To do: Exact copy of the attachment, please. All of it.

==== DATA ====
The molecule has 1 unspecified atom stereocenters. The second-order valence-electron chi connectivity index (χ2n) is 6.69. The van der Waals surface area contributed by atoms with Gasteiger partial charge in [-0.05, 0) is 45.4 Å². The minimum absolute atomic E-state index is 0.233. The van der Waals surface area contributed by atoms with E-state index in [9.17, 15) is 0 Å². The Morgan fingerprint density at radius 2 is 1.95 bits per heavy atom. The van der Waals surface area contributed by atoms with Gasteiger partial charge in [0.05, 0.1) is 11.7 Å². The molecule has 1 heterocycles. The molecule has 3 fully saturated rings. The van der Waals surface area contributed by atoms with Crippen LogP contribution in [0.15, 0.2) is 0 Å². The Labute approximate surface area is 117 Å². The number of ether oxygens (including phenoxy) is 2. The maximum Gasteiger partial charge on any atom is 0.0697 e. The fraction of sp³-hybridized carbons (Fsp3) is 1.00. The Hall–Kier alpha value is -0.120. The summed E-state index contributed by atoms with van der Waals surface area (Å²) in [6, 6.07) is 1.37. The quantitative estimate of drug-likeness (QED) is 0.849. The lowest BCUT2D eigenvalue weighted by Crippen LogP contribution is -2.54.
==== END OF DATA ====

The molecule has 1 unspecified atom stereocenters. The second-order valence-electron chi connectivity index (χ2n) is 6.69. The van der Waals surface area contributed by atoms with Gasteiger partial charge in [-0.05, 0) is 45.4 Å². The minimum absolute atomic E-state index is 0.233. The van der Waals surface area contributed by atoms with E-state index in [9.17, 15) is 0 Å². The Morgan fingerprint density at radius 2 is 1.95 bits per heavy atom. The van der Waals surface area contributed by atoms with Gasteiger partial charge in [0.05, 0.1) is 11.7 Å². The molecule has 1 heterocycles. The molecule has 3 fully saturated rings. The van der Waals surface area contributed by atoms with Crippen LogP contribution in [0.15, 0.2) is 0 Å². The Labute approximate surface area is 117 Å². The number of ether oxygens (including phenoxy) is 2. The maximum Gasteiger partial charge on any atom is 0.0697 e. The fraction of sp³-hybridized carbons (Fsp3) is 1.00. The Hall–Kier alpha value is -0.120. The summed E-state index contributed by atoms with van der Waals surface area (Å²) in [6, 6.07) is 1.37. The quantitative estimate of drug-likeness (QED) is 0.849. The lowest BCUT2D eigenvalue weighted by Crippen LogP contribution is -2.54.